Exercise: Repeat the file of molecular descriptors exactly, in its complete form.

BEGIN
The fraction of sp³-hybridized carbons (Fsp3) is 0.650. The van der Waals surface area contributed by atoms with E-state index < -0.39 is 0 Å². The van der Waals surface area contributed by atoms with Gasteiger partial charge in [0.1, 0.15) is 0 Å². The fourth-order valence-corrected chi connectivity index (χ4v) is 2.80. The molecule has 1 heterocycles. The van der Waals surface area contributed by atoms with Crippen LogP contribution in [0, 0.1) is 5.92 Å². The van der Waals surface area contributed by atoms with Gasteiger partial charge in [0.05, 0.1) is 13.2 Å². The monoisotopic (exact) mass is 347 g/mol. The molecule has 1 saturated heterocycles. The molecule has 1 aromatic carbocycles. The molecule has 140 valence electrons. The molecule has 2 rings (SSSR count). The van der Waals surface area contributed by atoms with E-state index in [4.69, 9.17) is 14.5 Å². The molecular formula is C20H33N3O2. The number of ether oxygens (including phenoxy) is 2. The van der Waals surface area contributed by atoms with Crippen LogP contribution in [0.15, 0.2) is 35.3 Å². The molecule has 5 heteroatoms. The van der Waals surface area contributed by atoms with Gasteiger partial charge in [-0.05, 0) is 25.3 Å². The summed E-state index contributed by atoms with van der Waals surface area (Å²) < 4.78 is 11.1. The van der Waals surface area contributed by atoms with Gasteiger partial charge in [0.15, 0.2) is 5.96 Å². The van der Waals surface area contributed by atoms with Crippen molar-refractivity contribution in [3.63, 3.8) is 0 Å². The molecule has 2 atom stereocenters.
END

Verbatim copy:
The fraction of sp³-hybridized carbons (Fsp3) is 0.650. The van der Waals surface area contributed by atoms with E-state index < -0.39 is 0 Å². The van der Waals surface area contributed by atoms with Gasteiger partial charge in [0.1, 0.15) is 0 Å². The fourth-order valence-corrected chi connectivity index (χ4v) is 2.80. The molecule has 1 heterocycles. The van der Waals surface area contributed by atoms with Crippen LogP contribution in [0, 0.1) is 5.92 Å². The van der Waals surface area contributed by atoms with Gasteiger partial charge in [0.05, 0.1) is 13.2 Å². The monoisotopic (exact) mass is 347 g/mol. The molecule has 1 saturated heterocycles. The molecule has 1 aromatic carbocycles. The molecule has 140 valence electrons. The molecule has 2 rings (SSSR count). The van der Waals surface area contributed by atoms with E-state index in [4.69, 9.17) is 14.5 Å². The molecular formula is C20H33N3O2. The number of ether oxygens (including phenoxy) is 2. The van der Waals surface area contributed by atoms with Crippen LogP contribution in [0.15, 0.2) is 35.3 Å². The molecule has 5 heteroatoms. The van der Waals surface area contributed by atoms with Gasteiger partial charge in [-0.05, 0) is 25.3 Å². The summed E-state index contributed by atoms with van der Waals surface area (Å²) < 4.78 is 11.1. The van der Waals surface area contributed by atoms with Gasteiger partial charge in [0.15, 0.2) is 5.96 Å². The van der Waals surface area contributed by atoms with Crippen molar-refractivity contribution in [3.63, 3.8) is 0 Å². The molecule has 2 atom stereocenters.